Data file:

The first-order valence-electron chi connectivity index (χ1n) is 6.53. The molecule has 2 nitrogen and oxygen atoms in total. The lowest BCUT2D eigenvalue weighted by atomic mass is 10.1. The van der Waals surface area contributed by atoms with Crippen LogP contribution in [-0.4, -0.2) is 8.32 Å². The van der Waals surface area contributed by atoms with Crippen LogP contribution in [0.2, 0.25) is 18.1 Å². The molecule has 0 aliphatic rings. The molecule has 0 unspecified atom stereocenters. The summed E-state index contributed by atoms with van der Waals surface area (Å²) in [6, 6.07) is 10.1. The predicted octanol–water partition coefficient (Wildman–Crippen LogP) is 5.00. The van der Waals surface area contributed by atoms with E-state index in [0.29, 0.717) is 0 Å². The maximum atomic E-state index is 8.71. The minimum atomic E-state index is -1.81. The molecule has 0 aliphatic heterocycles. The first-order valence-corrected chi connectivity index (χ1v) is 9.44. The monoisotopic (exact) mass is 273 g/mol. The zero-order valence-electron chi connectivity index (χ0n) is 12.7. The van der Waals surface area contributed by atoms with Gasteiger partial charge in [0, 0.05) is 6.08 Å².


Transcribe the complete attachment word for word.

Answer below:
The first-order valence-electron chi connectivity index (χ1n) is 6.53. The molecule has 2 nitrogen and oxygen atoms in total. The lowest BCUT2D eigenvalue weighted by atomic mass is 10.1. The van der Waals surface area contributed by atoms with Crippen LogP contribution in [-0.4, -0.2) is 8.32 Å². The van der Waals surface area contributed by atoms with Crippen LogP contribution in [0.2, 0.25) is 18.1 Å². The molecule has 0 aliphatic rings. The molecule has 0 unspecified atom stereocenters. The summed E-state index contributed by atoms with van der Waals surface area (Å²) in [6, 6.07) is 10.1. The predicted octanol–water partition coefficient (Wildman–Crippen LogP) is 5.00. The van der Waals surface area contributed by atoms with E-state index in [0.29, 0.717) is 0 Å². The maximum atomic E-state index is 8.71. The minimum atomic E-state index is -1.81. The molecule has 0 aliphatic heterocycles. The first-order valence-corrected chi connectivity index (χ1v) is 9.44. The monoisotopic (exact) mass is 273 g/mol. The zero-order valence-electron chi connectivity index (χ0n) is 12.7. The van der Waals surface area contributed by atoms with Gasteiger partial charge in [0, 0.05) is 6.08 Å².